How did you develop your relationship with money? Was it by watching your parents and hearing comments like “Money doesn’t grow on Trees!”, “What? Do I look like I am made out of money?”, or my favorite admonishment from my Grandfather “Gosh darn it Timmy, you don’t
spend that kind of money until you earn that kind of money.” Comments like these, experiencing financially related arguments between your parents and observing their spending habits are some of the ways you learn how to feel about money and how it manifests in your life. What is your first memory about money? What was your first traumatic experience with money? Was it that you did not have enough money for the bicycle you wanted, was it that someone took it from you? We all have a story… These early stories can burn indelibly into your mind and make your issues around money profound. For example, when we are “tweens” – 8 to 12 years old – we do not possess the communication skills necessary to understand the reasons for a business or job loss in our family. We often misinterpret the meaning of such an event. The outside world can suddenly take on a fearful aura due to our sense of loss or lack of cognitive tools to interpret the situation. Without an appropriate outlet for our emotions and thoughts during this formative period, we often develop flawed thinking about money and its place in our lives. Meditation and Manifestation can be powerful tools used to change our relationship with money to one of harmony.
More important than the amount of money you have is your attitude towards money. Your psychology surrounding money forms the basis of most decisions you make about spending, saving and building for your future; as a result it is imperative to understand and develop your awareness as part of your financial foundation.
While holding focus groups about personal money management, I have learned it is rare that parents discuss personal finances with their
children. For some odd reason the main tool used to measure success (i.e., wealth) in our society is left to chance. Generally, money does not become important to you until you are ready to leave home. Suddenly you are faced with money challenges that are new to you. How much of my paycheck do I spend on rent? Often, along with this newfound responsibility comes a challenge to your perceptions surrounding money. It often takes the form of observation: A mentor’s money perspective which is different than your own, your career trajectory, a class in higher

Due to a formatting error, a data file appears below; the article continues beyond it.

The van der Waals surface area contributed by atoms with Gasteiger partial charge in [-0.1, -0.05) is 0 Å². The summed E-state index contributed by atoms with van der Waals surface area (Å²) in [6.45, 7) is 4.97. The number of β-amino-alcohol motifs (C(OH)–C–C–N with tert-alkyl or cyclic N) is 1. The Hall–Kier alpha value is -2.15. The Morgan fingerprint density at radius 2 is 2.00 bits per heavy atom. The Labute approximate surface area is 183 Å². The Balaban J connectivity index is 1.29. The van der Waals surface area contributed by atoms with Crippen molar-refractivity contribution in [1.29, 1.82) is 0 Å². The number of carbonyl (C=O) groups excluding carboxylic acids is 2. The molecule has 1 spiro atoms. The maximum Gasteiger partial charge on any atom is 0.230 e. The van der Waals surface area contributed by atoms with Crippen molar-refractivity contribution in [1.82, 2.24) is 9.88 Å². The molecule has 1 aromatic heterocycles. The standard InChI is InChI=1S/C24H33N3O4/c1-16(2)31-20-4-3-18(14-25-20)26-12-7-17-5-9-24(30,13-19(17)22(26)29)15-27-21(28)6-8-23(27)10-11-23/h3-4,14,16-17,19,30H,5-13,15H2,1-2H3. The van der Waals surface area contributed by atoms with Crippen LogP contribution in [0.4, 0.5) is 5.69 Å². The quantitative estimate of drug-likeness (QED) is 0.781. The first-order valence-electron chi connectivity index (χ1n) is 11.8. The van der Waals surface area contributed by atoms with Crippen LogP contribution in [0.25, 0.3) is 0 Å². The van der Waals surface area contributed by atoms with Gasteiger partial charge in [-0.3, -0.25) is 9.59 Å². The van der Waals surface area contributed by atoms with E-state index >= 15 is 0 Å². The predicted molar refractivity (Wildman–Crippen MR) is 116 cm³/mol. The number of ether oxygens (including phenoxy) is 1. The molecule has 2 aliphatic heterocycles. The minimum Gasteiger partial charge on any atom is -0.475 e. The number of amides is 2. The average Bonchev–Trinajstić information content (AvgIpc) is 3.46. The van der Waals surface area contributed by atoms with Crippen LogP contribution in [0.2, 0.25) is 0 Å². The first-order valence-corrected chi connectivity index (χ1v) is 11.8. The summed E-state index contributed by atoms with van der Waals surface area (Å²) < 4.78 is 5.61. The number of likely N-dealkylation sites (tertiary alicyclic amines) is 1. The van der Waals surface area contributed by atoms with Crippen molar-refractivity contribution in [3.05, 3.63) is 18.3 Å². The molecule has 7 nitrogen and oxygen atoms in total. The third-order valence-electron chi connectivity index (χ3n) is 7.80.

education, or just through participation in “adult” conversation with family members.
The simple sentence “Money is…” finished with a declarative statement by each one of us says a lot about our relationship to money. You need to get clear on your perspective before you can empower yourself to develop a healthy relationship with money based on mature thoughts and lessons you have learned. How do you go about the process of letting go of your negative attachments to money? Are you carving out time with a self-help book or looking to a life coach for answers? A Therapist is not the answer. You can do most of the work yourself by taking a look at your answers to a few questions, evaluating them for unhealthy or negative thought patterns and removing them from your internal dialogue. I use a combination of meditation and manifestation as an approach to change with my clients. Meditation can have a calming effect in your life and is also known to improve an individual’s sense of happiness. The process of manifestation is a reinterpretation of the now famous book “The Secret” re-stated to help you translate the law of attraction into a daily ritual that can yield significant results in your life. The manifestation process can work in all areas of your life, but I choose to use it to assist my client’s realize their personal financial management strategy.
In this series focusing on Financial Harmony we have begun with some foundational principles and will move to the structure you build into
your financial life. Look for upcoming posts… In our next article we will look at the processes for changing our psychology surrounding personal finances in a way that leads to intentional living.
Statistic: The wealthiest 400 people in the U.S. hold more wealth than the bottom 150 Million combined!